Fri, Mar 25, 2016
Peace comes but it never lasts and even when it does seem to prevail, it is embroiled in distrust. Will the Mozambican debacle ever end?
“I have honor to declare Mozambique as a country free of the threats of landmines.” That is how Oldemiro Baloi, the Mozambican Foreign Minister announced to the world of Mozambique’s post-war gains in September 2015. The world celebrated with Mozambique as this is a country that was at war for four decades. The exact number of lives claimed by landmines is not known but Human Rights Watch estimated that between 10 000 to 15 000 lives had been lost by 1994. That was more than two decades before the proclamation by the Mozambican government and one can only imagine the undocumented loss of life in that period. From fighting off the Portuguese imperial power to fighting each other, Mozambique has been the absolute war-monger of Southern Africa. Peace comes but it never lasts and even when it does seem to prevail, it is embroiled in distrust. Will the Mozambican debacle ever end?
Mozambique’s Frelimo and Renamo, the warring parties signed a peace deal in 1992 after decades of civil war that started almost immediately after the Portuguese pull-out in 1975. Speaking to IBTimes UK, Joseph Hanlon, a journalist and development researcher said Frelimo was founded in 1962 in Tanzania by exiled Mozambicans seeking to overthrow Portuguese rule. This movement became the ruling party of young Mozambique in 1975. Renamo on the other hand was formed by white Rhodesians seeking to keep Mozambique from supporting black guerrillas trying to overthrow the Rhodesian government. South African armed forces however took over the sponsorship of the dissident outfit which used various degrees of sabotage to pressurize Frelimo to desist from supporting nationalist movements. The civil instability claimed up to 200,000 lives and displaced about 2,000,000 Mozambicans after which the 1992 peace agreement was signed. There have been five relatively peaceful national multiparty elections since the agreement and hope is high for the future but there is always an imminent danger of another show-down.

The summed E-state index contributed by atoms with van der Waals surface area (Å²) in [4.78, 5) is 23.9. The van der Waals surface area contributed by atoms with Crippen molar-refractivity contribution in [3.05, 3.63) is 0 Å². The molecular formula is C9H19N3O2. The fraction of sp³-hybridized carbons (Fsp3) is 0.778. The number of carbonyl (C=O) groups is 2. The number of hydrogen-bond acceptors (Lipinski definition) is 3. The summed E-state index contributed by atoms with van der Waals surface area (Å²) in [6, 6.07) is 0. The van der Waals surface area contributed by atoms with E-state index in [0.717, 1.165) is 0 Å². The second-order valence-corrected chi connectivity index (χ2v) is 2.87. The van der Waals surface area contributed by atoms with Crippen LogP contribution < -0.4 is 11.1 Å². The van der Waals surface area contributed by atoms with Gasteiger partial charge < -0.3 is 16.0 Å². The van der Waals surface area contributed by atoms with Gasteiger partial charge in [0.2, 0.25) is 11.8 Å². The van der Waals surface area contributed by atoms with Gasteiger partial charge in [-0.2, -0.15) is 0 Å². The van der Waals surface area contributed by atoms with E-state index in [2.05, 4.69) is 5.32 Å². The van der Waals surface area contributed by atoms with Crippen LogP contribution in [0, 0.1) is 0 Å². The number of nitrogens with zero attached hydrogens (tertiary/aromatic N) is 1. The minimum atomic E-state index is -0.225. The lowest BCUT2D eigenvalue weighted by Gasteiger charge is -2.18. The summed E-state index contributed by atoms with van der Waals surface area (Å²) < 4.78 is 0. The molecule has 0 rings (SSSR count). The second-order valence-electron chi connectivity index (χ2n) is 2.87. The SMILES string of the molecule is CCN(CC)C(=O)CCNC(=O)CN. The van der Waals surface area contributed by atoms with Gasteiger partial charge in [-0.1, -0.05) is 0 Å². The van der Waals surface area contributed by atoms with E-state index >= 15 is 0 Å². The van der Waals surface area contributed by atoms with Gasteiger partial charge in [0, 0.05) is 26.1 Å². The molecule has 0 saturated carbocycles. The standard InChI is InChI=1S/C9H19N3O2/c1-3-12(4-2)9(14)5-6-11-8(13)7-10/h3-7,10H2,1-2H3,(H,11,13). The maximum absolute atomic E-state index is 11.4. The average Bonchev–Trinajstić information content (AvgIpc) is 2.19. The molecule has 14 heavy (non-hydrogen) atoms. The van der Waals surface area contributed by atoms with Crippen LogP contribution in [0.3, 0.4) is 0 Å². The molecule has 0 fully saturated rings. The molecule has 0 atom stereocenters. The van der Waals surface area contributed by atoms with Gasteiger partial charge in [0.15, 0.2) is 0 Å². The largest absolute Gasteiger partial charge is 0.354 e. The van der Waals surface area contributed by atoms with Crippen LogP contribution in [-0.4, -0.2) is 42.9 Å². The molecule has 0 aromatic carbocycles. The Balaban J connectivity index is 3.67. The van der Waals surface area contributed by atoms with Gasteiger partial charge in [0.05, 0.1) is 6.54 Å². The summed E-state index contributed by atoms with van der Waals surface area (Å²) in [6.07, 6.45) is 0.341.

In October 2013, Afonso Dhlakama repudiated the 1992 peace agreement after a stint in his bush base of Sofala that resulted in intermittent violence. Violent clashes between government troops and the Renamo rebel fighters continued until a new deal was brokered in September 2014. Speaking on the side-lines of the peace accord finalisation, Renamo’s negotiator Saimone Macuiane said, “The declaration of the cessation of military hostilities which we’ve just signed is made in the spirit of good faith and represents the will of all of Mozambique’s people to establish peace and harmony in our country.”
The problem with Mozambican peace has always been it does not last. Accords are just signed paper and Dhlakama is not compelled by them to stay away from the jungle. After the October 2014 election loss to Felipe Nyusi, Dhlakama claimed he had been cheated and went back to the jungle. He is Mozambique’s Tarzan except he is in no mood for good behaviour the moment he goes into the jungle. This could simply be desperation as it seems he is a man who hoped to achieve political glory but his efforts are frustrated at every corner by the popular vote.
Mozambican peace should be added to the dictionaries as an evolved type of stability that only lasts for a moment. Now that Dhlakama is back in the bush, he is a threat to stability. The Washington Post reports that he has kept an army of around 150 men and a 10-man “presidential guard” which he adamantly refuses to disarm. Since his loss to Felipe Nyusi, Dhlakama has shown intentions of seizing control of six Northern provinces- Manica, Sofala, Zambezia, Nampula, Tetet and Niassa. Now he says by end of March, he would have taken over the six provinces “peacefully” if he faces no resistance. Resistance is however to be expected and on 20 January, Manuel Bissopo’s was seriously injured and his bodyguard killed. Manuel Bissopo is Renamo’s secretary general. Renamo carried out attacks on the main North-South highway in Sofala. Six people were injured in the attacks and a few days after, the dissident outfit raided a town and burnt houses, injuring two people. The United Nations refugee agency reports that nearly 11,500 Mozambicans have fled their country to Malawi since mid-December, accusing the government of arbitrarily burning their houses in search of dissidents.
UNHCR spokesperson Leo Dobbs said, “Early this year the refugeed we talked to said they were fleeing violence in their villages and more recent arrivals have said that they were fleeing for preventive reasons after fearing imminent clashes between government forces and Renamo, the main opposition group, which has said it wishes to take control of six provinces in the north of Mozambique.”
The peace and relative economic prosperity of Mozambique again hangs in the balance and the warring parties are the same. It is a pity that when elephants fight, it is the grass that suffers. The general populace being displaced and losing houses to fires started by Renamo and government troops is feeling the heat while the war-mongers direct the strife from behind the scenes.
Image Credit: AFP
Tatenda is an advocate of cultural identity and African development. Interact with him on http://africanaforum.blogspot.com/
Are you impressed, have any concerns, or think we can improve this article? Comment below or email us.